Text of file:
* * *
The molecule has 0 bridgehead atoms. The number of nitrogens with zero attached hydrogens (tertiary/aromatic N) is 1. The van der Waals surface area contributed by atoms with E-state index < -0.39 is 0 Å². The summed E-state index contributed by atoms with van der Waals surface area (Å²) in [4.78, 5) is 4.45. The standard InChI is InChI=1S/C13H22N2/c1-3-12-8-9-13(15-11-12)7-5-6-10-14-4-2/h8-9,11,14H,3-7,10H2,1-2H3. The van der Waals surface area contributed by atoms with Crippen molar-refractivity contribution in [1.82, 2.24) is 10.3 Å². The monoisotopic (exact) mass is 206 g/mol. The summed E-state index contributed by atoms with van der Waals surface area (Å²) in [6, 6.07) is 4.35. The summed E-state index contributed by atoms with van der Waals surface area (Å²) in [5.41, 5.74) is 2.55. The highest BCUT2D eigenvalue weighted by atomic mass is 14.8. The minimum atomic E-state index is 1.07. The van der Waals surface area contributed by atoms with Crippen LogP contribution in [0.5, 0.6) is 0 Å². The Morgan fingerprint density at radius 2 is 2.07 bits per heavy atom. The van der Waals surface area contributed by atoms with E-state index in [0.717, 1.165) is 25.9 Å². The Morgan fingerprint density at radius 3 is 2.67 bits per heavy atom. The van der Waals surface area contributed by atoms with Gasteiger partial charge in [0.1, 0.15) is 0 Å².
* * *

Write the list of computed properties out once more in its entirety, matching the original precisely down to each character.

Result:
The molecule has 0 bridgehead atoms. The number of nitrogens with zero attached hydrogens (tertiary/aromatic N) is 1. The van der Waals surface area contributed by atoms with E-state index < -0.39 is 0 Å². The summed E-state index contributed by atoms with van der Waals surface area (Å²) in [4.78, 5) is 4.45. The standard InChI is InChI=1S/C13H22N2/c1-3-12-8-9-13(15-11-12)7-5-6-10-14-4-2/h8-9,11,14H,3-7,10H2,1-2H3. The van der Waals surface area contributed by atoms with Crippen molar-refractivity contribution in [1.82, 2.24) is 10.3 Å². The monoisotopic (exact) mass is 206 g/mol. The summed E-state index contributed by atoms with van der Waals surface area (Å²) in [6, 6.07) is 4.35. The summed E-state index contributed by atoms with van der Waals surface area (Å²) in [5.41, 5.74) is 2.55. The highest BCUT2D eigenvalue weighted by atomic mass is 14.8. The minimum atomic E-state index is 1.07. The van der Waals surface area contributed by atoms with Crippen LogP contribution in [0.5, 0.6) is 0 Å². The Morgan fingerprint density at radius 2 is 2.07 bits per heavy atom. The van der Waals surface area contributed by atoms with E-state index in [0.717, 1.165) is 25.9 Å². The Morgan fingerprint density at radius 3 is 2.67 bits per heavy atom. The van der Waals surface area contributed by atoms with Gasteiger partial charge in [0.1, 0.15) is 0 Å².